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Private International Cartels: Effectiveness, Welfare, And Anticartel Enforcement

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  • Connor, John M.

Abstract

This paper presents and analyses economic data on 167 international cartels that were discovered by antitrust authorities after January 1990. The median cartel had five corporate members and generated $1.2 billion in sales during the collusive period. Nearly 40% of affected sales occurred in the organic chemicals industries, half of which were sold to food, feed, and agricultural firms. On average, the cartels lasted nearly six years, but average durability declined by more than 60% from the early 1990s to the early 2000s. In the early 2000s more than 20 international cartels were discovered each year, a rate six times faster than the early 1990s. The large size and longevity of these cartels, when combined with average monopoly overcharges of 28%, cause a great deal of monetary harm to buyers. Discovered cartels have met with increasingly harsh sanctions since 1990. Government authorities have imposed a total of $7.1 billion in fines on 870 companies and 62 executives, of which the United States (27%) and European Union (51%) are the major governments responsible. Private antitrust suits resulted in settlements totaling at least $3.4 billion. Some 32 executives have been imprisoned. Statutory penalties, if imposed at maximum levels, would extract about 12 times cartel overcharges, a level sufficient to deter most firms from forming or joining a cartel. However, applying optimal deterrence concepts to the characteristics of modern international cartels allows one to deduce that current antitrust enforcement is inadequate to deter cartel formation. This conclusion follows from low probabilities of detection, overly generous leniency policies in fine-setting, the absence of private suits outside North America, the inability of most indirect purchasers to recover damages, and generally weak anti-cartel enforcement in Asia and Latin America.

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  • Connor, John M., 2003. "Private International Cartels: Effectiveness, Welfare, And Anticartel Enforcement," Staff Papers 28645, Purdue University, Department of Agricultural Economics.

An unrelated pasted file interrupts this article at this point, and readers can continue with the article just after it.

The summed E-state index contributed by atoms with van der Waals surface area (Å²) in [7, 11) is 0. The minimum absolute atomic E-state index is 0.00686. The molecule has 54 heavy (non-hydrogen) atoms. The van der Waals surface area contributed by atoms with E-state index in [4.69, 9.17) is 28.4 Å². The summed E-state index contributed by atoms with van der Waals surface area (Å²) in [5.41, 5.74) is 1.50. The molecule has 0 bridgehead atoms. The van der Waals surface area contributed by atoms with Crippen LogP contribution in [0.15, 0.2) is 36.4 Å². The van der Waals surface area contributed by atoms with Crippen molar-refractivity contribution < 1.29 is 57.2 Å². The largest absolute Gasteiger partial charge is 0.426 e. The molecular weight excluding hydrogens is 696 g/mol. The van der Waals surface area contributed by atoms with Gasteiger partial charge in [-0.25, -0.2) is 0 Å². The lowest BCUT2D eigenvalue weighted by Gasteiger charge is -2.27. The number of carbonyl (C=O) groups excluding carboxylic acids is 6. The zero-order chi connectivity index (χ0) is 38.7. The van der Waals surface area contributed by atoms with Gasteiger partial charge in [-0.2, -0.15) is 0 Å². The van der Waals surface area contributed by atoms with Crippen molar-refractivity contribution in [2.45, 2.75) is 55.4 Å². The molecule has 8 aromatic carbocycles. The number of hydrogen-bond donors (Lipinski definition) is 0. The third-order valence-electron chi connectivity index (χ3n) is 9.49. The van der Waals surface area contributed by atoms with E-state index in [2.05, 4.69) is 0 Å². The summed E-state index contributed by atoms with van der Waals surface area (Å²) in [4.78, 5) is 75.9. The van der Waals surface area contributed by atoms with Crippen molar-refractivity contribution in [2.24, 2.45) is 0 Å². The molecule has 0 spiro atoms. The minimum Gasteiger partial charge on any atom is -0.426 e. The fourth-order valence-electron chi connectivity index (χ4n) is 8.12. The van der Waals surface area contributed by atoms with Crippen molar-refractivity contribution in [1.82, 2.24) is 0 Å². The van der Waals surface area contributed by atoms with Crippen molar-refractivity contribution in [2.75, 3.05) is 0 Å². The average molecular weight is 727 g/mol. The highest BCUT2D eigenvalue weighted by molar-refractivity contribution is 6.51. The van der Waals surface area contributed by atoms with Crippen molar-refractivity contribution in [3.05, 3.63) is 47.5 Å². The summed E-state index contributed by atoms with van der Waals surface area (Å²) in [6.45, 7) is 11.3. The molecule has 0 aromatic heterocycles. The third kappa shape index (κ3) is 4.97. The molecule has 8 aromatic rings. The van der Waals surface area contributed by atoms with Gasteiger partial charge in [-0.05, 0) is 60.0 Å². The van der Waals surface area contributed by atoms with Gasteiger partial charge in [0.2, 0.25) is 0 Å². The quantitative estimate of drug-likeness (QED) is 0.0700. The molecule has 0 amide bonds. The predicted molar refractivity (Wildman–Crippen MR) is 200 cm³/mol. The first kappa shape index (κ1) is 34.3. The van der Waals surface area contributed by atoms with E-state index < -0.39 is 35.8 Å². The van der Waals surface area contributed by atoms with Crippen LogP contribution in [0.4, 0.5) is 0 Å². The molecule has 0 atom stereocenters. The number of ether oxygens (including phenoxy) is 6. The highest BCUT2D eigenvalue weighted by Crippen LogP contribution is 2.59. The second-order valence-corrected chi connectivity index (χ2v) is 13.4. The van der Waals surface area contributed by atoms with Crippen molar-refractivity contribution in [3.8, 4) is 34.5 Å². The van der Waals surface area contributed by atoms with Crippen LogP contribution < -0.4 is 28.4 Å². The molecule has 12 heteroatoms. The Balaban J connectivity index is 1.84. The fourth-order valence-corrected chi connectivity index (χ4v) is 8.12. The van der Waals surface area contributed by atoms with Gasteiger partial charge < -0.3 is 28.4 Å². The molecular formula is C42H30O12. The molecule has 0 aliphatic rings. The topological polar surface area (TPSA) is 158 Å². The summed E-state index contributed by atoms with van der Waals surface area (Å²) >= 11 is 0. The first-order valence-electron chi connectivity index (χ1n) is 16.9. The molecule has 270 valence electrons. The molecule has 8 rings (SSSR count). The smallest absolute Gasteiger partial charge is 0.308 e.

• Handle: RePEc:ags:puaesp:28645
    DOI: 10.22004/ag.econ.28645
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    2. John M. Connor, 2004. "Global Antitrust Prosecutions of Modern International Cartels," Journal of Industry, Competition and Trade, Springer, vol. 4(3), pages 239-267, September.
    3. Nikolaus Fink & Philipp Schmidt-Dengler & Konrad Stahl & Christine Zulehner, 2017. "Registered cartels in Austria: an overview," European Journal of Law and Economics, Springer, vol. 44(3), pages 385-422, December.
    4. Connor, John M. & Bolotova, Yuliya, 2006. "Cartel overcharges: Survey and meta-analysis," International Journal of Industrial Organization, Elsevier, vol. 24(6), pages 1109-1137, November.
    5. Delina Agnosteva & Constantinos Syropoulos & Yoto V. Yotov, 2017. "Multimarket Linkages, Cartel Discipline and Trade Costs," CESifo Working Paper Series 6829, CESifo.
    6. Connor, John M. & Helmers, Claes Gustav, 2006. "Statistics On Modern Private International Cartels, 1990-2005," Staff Papers 28650, Purdue University, Department of Agricultural Economics.
    7. Hinloopen, Jeroen & Onderstal, Sander, 2014. "Going once, going twice, reported! Cartel activity and the effectiveness of antitrust policies in experimental auctions," European Economic Review, Elsevier, vol. 70(C), pages 317-336.
    8. Helland, Eric & Sovinsky, Michelle, 2019. "Do Research Joint Ventures Serve a Collusive Function?," CEPR Discussion Papers 13533, C.E.P.R. Discussion Papers.
    9. Sally S. Simpson & Melissa Rorie & Mariel Alper & Natalie Schell‐Busey & William S. Laufer & N. Craig Smith, 2014. "Corporate Crime Deterrence: A Systematic Review," Campbell Systematic Reviews, John Wiley & Sons, vol. 10(1), pages 1-105.
    10. Frederik Silbye, 2012. "A note on antitrust damages and leniency programs," European Journal of Law and Economics, Springer, vol. 33(3), pages 691-699, June.
    11. Jeroen Hinloopen & Adriaan Soetevent, 2006. "Trust and Recidivism; the Partial Success of Corporate Leniency Program in the Laboratory," Tinbergen Institute Discussion Papers 06-067/1, Tinbergen Institute.
    12. Sovinsky, Michelle & Eric Helland, 2013. "Do Research Joint Ventures Serve a Collusive Function?," The Warwick Economics Research Paper Series (TWERPS) 1030, University of Warwick, Department of Economics.
    13. Buccirossi, Paolo & Spagnolo, Giancarlo, 2006. "Optimal Fines in the Era of Whistleblowers," CEPR Discussion Papers 5465, C.E.P.R. Discussion Papers.
    14. John Connor, 2006. "Effectiveness of Antitrust Sanctions on Modern International Cartels," Journal of Industry, Competition and Trade, Springer, vol. 6(3), pages 195-223, December.

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